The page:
administrator might have already entered those keys which are deemed
trustworthy enough into this file. Places where to look for the
fingerprint of a root certificate are letters received from the CA or
the website of the CA (after making 100% sure that this is indeed the
website of that CA). You may want to consider disallowing interactive
updates of this file by using the see: [option –no-allow-mark-trusted].
It might even be advisable to change the permissions to read-only so
that this file can’t be changed inadvertently.

As a special feature a line include-default will include a global
list of trusted certificates (e.g. ‘/etc/gnupg2/trustlist.txt’).
This global list is also used if the local list is not available.

It is possible to add further flags after the S for use by the
caller:

relax Relax checking of some root certificate requirements. As of now this
flag allows the use of root certificates with a missing basicConstraints
attribute (despite that it is a MUST for CA certificates) and disables
CRL checking for the root certificate.

cm If validation of a certificate finally issued by a CA with this flag set
fails, try again using the chain validation model.

sshcontrol
This file is used when support for the secure shell agent protocol has
been enabled (see: [option –enable-ssh-support]). Only keys present in
this file are used in the SSH protocol. You should backup this file.

The ssh-add tool may be used to add new entries to this file;
you may also add them manually. Comment lines, indicated by a leading
hash mark, as well as empty lines are ignored. An entry starts with
optional whitespace, followed by the keygrip of the key given as 40 hex
digits, optionally followed by the caching TTL in seconds and another
optional field for arbitrary flags. A non-zero TTL overrides the global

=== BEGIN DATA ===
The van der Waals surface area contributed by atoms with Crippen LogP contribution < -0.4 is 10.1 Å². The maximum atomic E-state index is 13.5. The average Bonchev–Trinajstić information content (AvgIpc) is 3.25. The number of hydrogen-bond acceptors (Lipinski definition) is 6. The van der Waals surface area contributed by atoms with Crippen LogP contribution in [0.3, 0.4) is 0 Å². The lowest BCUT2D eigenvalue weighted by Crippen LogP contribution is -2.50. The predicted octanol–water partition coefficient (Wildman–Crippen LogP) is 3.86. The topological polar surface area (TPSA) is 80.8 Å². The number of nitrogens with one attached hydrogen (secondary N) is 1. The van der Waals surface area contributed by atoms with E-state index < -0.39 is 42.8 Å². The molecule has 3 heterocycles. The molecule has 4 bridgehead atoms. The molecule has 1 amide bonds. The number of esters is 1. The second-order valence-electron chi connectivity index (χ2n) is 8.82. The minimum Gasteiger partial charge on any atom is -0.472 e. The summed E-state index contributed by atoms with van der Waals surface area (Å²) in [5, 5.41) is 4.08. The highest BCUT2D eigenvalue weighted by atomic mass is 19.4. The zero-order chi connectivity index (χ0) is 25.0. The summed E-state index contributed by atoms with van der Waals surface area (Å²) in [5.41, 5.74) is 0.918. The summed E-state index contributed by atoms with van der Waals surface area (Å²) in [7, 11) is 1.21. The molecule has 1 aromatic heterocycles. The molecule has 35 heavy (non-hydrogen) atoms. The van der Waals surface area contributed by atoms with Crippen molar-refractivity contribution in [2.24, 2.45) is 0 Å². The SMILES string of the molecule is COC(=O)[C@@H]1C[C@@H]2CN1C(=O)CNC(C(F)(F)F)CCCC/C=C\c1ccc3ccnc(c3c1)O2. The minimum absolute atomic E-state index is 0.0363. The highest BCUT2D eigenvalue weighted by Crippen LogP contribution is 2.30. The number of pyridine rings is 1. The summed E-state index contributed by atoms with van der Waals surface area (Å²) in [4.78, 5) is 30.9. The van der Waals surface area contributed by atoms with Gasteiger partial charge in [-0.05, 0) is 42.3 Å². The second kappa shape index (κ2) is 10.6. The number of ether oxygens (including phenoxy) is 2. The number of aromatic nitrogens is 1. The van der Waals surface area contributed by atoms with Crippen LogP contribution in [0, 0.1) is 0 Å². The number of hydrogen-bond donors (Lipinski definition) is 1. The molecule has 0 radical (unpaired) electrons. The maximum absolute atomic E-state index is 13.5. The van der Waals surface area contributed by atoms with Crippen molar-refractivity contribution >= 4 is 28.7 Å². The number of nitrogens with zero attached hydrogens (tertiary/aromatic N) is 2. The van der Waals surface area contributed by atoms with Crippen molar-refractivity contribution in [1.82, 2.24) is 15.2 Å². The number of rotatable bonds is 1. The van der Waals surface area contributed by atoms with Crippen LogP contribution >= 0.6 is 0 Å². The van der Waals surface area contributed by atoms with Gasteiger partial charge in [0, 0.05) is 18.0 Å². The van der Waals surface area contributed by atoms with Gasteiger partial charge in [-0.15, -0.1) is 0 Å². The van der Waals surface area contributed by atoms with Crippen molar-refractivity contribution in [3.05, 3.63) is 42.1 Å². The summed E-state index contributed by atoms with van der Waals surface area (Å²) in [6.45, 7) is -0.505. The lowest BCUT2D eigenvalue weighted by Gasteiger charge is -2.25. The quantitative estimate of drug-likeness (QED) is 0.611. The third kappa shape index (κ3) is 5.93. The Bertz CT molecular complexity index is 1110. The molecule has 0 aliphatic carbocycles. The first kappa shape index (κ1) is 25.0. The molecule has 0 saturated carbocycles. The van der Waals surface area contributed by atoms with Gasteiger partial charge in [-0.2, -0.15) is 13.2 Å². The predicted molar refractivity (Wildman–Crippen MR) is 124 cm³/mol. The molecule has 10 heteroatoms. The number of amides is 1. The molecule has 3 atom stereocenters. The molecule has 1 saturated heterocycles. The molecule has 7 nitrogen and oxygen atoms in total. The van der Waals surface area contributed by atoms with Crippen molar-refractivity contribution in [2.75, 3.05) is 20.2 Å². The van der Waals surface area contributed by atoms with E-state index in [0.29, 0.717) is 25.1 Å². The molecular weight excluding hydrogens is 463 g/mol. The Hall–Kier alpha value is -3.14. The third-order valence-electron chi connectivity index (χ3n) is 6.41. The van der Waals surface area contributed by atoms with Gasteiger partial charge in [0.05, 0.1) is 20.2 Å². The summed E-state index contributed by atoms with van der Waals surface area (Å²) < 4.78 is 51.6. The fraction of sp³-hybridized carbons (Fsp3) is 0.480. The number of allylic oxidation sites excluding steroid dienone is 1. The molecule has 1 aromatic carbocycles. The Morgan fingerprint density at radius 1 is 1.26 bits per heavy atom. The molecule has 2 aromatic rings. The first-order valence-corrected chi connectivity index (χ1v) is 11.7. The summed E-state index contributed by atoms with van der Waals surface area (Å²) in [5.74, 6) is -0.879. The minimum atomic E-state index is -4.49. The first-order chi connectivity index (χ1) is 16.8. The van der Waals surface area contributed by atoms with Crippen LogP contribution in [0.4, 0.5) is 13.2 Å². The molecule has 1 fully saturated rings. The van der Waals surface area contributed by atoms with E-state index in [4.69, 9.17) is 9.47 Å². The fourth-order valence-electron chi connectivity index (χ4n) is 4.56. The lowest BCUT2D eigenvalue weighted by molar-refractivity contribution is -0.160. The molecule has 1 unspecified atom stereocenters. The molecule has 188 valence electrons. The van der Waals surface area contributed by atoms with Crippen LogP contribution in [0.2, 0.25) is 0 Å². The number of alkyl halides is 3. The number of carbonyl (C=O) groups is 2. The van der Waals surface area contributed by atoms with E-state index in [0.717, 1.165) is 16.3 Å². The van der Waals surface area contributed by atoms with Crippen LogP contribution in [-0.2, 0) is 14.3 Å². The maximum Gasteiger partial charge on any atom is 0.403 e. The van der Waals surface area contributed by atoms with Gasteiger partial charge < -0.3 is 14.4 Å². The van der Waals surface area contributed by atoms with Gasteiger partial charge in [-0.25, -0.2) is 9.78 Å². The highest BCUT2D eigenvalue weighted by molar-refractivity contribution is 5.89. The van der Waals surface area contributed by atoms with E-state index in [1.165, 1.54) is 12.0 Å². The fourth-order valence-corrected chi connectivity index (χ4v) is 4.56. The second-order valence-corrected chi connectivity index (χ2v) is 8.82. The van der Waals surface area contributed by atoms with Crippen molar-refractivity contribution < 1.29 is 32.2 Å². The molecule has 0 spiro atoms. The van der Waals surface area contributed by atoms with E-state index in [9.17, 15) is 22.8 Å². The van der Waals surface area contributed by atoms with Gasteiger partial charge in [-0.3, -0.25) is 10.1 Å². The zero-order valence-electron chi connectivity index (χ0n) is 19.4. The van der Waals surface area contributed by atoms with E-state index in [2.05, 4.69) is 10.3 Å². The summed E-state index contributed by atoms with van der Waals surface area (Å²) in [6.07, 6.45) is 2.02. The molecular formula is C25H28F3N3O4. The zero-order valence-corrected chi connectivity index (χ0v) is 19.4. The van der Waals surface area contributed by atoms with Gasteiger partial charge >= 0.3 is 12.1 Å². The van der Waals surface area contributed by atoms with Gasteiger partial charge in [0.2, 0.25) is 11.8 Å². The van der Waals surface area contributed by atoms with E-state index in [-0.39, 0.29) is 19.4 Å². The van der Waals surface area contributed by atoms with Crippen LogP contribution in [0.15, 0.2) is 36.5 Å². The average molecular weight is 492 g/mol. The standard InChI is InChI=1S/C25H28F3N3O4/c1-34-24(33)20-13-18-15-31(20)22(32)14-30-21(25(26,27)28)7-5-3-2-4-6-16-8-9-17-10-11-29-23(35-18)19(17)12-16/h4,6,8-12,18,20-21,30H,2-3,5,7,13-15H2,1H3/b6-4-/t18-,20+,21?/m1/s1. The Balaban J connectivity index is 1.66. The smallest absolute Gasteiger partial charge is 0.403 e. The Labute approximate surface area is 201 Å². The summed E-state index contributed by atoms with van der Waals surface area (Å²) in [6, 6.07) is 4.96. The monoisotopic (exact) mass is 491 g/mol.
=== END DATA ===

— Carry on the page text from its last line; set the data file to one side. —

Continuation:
default as set by –default-cache-ttl-ssh.

The only flag support is confirm. If this flag is found for a
key, each use of the key will pop up a pinentry to confirm the use of
that key. The flag is automatically set if a new key was loaded into
gpg-agent using the option -c of the ssh-add
command.

The keygrip may be prefixed with a ! to disable an entry entry.

The following example lists exactly one key. Note that keys available
through a OpenPGP smartcard in the active smartcard reader are
implicitly added to this list; i.e. there is no need to list them.

# Key added on: 2011-07-20 20:38:46
# Fingerprint: 5e:8d:c4:ad:e7:af:6e:27:8a:d6:13:e4:79:ad:0b:81
34B62F25E277CF13D3C6BCEBFD3F85D08F0A864B 0 confirm

private-keys-v1.d/

This is the directory where gpg-agent stores the private keys.
Each
key is stored in a file with the name made up of the keygrip
and the
suffix ‘key’. You should backup all files in this directory
and take great care to keep this backup closed away.

Note that on larger installations, it is useful to put prede‐
fined files into the directory ‘/etc/skel/.gnupg2’ so that newly
created users start up with a working configuration. For exist‐
ing users the a small helper script is provided to create these
files (see: [addgnupghome]).

SIGNALS
A running gpg-agent may be controlled by signals, i.e. using the kill
command to send a signal to the process.

Here is a list of supported signals:

SIGHUP This signal flushes all cached passphrases and if the program
has been started with a configuration file, the configuration
file is read again. Only certain options are honored: quiet,
verbose, debug, debug-all, debug-level, debug-pinentry, no-grab,
pinentry-program, pinentry-invisible-char, default-cache-ttl,
max-cache-ttl, ignore-cache-for-signing, no-allow-external-
cache, allow-emacs-pinentry, no-allow-mark-trusted, disable-
scdaemon, and disable-check-own-socket. scdaemon-program is
also supported but due to the current implementation, which
calls the scdaemon only once, it is not of much use unless you
manually kill the scdaemon.

SIGTERM
Shuts down the process but waits until all current requests are
fulfilled. If the process has received 3 of these signals and
requests are still pending, a shutdown is forced.

SIGINT Shuts down the process immediately.

SIGUSR1
Dump internal information to the log file.

SIGUSR2
This signal is used for internal purposes.

SEE ALSO

gpg2, gpgsm(1), gpg-connect-agent, scdaemon(1)

The full documentation for this tool is maintained as a Texinfo manual.
If GnuPG and the info program are properly installed at your site, the
command

info gnupg

should give you access to the complete manual including a menu struc‐
ture and an index.

GnuPG 2.1.11 2016-01-21 GPG-AGENT(1)